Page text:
DI­ETS EX­PLAINED

Highfields' Own - - Nutrition -

THE Atkins Diet has been around since 1972 and even after all the trends in the years since, it is still a vi­able op­tion for many peo­ple.

The crux of the diet is keep­ing your food in­take low in carbs, so if you en­joy bread, pasta, rice and hot chips, chances are this diet won’t be for you.

The Atkins diet is a low-car­bo­hy­drate diet, rec­om­mended for weight loss by eat­ing less carbs and as much pro­tein and fats as you like.

In the last decade, many stud­ies have shown that di­ets that fo­cus on low carbs can be ef­fec­tive for los­ing weight and can im­prove your health over­all.

Con­ceived by Dr Robert C. Atkins, he wrote a book about his diet in 1972 and it has re­mained pop­u­lar since.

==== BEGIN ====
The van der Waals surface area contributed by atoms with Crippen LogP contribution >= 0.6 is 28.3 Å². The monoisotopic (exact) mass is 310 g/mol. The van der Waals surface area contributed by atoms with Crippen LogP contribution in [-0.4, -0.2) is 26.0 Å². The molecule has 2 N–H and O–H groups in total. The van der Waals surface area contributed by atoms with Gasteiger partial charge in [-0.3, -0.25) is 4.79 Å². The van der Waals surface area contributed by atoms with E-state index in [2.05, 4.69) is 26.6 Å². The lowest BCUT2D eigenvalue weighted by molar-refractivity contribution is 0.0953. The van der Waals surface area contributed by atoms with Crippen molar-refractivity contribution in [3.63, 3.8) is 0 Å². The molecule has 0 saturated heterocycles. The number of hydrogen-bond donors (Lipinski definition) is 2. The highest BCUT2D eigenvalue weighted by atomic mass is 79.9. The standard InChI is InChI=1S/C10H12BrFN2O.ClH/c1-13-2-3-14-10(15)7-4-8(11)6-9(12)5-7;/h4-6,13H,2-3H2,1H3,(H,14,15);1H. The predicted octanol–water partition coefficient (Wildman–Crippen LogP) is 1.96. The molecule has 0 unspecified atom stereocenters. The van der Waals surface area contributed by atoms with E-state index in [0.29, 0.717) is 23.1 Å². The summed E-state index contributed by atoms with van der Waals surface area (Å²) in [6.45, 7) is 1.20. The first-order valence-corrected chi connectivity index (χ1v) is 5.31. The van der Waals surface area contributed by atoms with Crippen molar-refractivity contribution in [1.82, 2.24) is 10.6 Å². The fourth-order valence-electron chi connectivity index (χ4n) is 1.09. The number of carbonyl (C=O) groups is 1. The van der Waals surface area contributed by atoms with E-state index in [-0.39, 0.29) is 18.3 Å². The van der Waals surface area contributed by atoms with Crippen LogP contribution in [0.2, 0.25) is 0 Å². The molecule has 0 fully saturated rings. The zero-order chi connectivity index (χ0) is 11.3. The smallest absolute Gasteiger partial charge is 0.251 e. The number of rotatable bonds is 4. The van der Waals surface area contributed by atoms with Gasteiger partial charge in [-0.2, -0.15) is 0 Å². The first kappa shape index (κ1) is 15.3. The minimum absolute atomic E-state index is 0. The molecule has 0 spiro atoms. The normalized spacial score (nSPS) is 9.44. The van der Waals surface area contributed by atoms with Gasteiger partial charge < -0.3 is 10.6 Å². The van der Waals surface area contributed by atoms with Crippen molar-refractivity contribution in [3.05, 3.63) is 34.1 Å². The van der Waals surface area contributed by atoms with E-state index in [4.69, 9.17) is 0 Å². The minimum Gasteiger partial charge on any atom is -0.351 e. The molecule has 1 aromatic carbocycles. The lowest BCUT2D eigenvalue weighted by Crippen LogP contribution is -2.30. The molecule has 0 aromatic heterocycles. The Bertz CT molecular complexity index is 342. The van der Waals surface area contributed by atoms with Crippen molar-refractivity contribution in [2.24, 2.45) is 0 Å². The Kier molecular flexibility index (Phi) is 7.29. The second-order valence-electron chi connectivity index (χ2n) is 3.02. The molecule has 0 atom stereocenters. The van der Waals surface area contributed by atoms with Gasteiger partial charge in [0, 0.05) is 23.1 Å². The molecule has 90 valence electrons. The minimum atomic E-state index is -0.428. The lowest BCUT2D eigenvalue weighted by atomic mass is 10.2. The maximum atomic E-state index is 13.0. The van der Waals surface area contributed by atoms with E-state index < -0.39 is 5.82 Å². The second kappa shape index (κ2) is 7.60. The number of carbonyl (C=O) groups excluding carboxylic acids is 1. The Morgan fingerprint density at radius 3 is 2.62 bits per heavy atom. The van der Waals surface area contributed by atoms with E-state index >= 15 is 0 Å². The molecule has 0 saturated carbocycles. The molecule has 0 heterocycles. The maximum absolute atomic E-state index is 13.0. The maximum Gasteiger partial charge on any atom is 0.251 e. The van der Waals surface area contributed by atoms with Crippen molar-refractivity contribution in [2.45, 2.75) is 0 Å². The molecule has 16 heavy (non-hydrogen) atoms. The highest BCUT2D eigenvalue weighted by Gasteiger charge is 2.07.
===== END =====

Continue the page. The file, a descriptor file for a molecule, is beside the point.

The Atkins Diet works on four phases: in­duc­tion, bal­anc­ing, fine tun­ing and main­te­nance. Phase 1: Un­der 20g of carbs a day for two weeks. Eat high-fat, high-pro­tein foods and leafy greens. Phase 2: Add nuts, low-carb veg­eta­bles and a lit­tle fruit. Phase 3: When you are close to your goal weight, add more carbs un­til the weight loss slows down. Phase 4: Eat as many healthy carbs as your body can tol­er­ate with­out re­gain­ing weight. The first two weeks of the diet are the hard­est. After the in­duc­tion is over, you’re not lim­ited to eat­ing a hand­ful of foods. For ex­am­ple, you can eat ba­con, cream, cheese and dark chocolate, be­cause of the high fat con­tent.

Newspapers in English

Newspapers from Australia

© PressReader. All rights reserved.